Dr. Bjorn Vennstrom and colleagues in Spain and at the Karolinska Institute (Sweden) have identified novel neural functions of thyroid hormone (TH), revealing that it is required during discrete periods of brain development to confer "normal" behavior.
The scientists used transgenic mice heterozygous for a mutant form of the thyroid hormone receptor alpha1 that has about a ten-fold reduced affinity for its natural ligand, TH. They observed that reduced TH signaling during development lead to distinct neurological abnormalities in adulthood: extreme anxiety, reduced memory and locomotor dysfunction. Interestingly, the anxiety and memory impairment could be suppressed through dietary supplementation of the adult mice with TH (supplementation was not effective when administered as a juvenile).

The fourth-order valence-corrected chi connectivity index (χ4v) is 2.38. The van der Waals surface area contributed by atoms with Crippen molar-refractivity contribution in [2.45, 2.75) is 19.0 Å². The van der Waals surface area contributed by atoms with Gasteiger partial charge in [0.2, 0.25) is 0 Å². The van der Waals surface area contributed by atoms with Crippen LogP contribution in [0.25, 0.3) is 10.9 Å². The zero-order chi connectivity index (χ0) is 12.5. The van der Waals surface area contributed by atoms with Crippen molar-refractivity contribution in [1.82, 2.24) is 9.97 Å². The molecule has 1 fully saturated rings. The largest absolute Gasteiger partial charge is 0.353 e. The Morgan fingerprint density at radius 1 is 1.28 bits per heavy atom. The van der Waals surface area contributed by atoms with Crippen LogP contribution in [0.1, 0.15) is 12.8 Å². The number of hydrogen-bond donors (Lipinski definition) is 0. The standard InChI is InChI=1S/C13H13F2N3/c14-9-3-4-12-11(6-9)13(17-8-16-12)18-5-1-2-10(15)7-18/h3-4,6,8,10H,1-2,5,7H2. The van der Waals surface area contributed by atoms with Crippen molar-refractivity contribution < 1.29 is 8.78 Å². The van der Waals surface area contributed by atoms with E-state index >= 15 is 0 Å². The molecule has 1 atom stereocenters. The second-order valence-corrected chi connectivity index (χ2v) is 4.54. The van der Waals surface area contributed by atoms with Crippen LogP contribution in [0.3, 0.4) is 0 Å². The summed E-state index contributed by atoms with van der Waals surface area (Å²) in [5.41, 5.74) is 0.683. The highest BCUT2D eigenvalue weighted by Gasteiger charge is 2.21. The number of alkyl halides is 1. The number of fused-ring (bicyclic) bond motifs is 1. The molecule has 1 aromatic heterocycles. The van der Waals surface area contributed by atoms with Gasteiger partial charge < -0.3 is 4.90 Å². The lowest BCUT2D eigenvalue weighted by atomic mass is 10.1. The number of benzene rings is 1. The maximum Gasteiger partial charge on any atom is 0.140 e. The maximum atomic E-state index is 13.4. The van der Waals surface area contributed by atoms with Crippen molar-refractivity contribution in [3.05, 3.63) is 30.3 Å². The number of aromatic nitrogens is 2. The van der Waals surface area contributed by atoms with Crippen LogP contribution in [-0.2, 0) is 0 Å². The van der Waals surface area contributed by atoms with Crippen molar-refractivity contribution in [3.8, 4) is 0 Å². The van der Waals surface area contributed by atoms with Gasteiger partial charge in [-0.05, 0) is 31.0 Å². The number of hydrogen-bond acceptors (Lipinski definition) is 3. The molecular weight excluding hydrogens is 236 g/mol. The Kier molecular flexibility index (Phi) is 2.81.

Conversely, the uncoordination could be normalized through TH injections at juvenile (but not adult) stages. "Since most psychiatric diseases are thought to have a polygenic background, these discoveries may have valuable implications for the diagnosis and treatment of certain mood disorders," explains Dr. Vennstrom.
Heather Cosel | EurekAlert!
Not of Divided Mind
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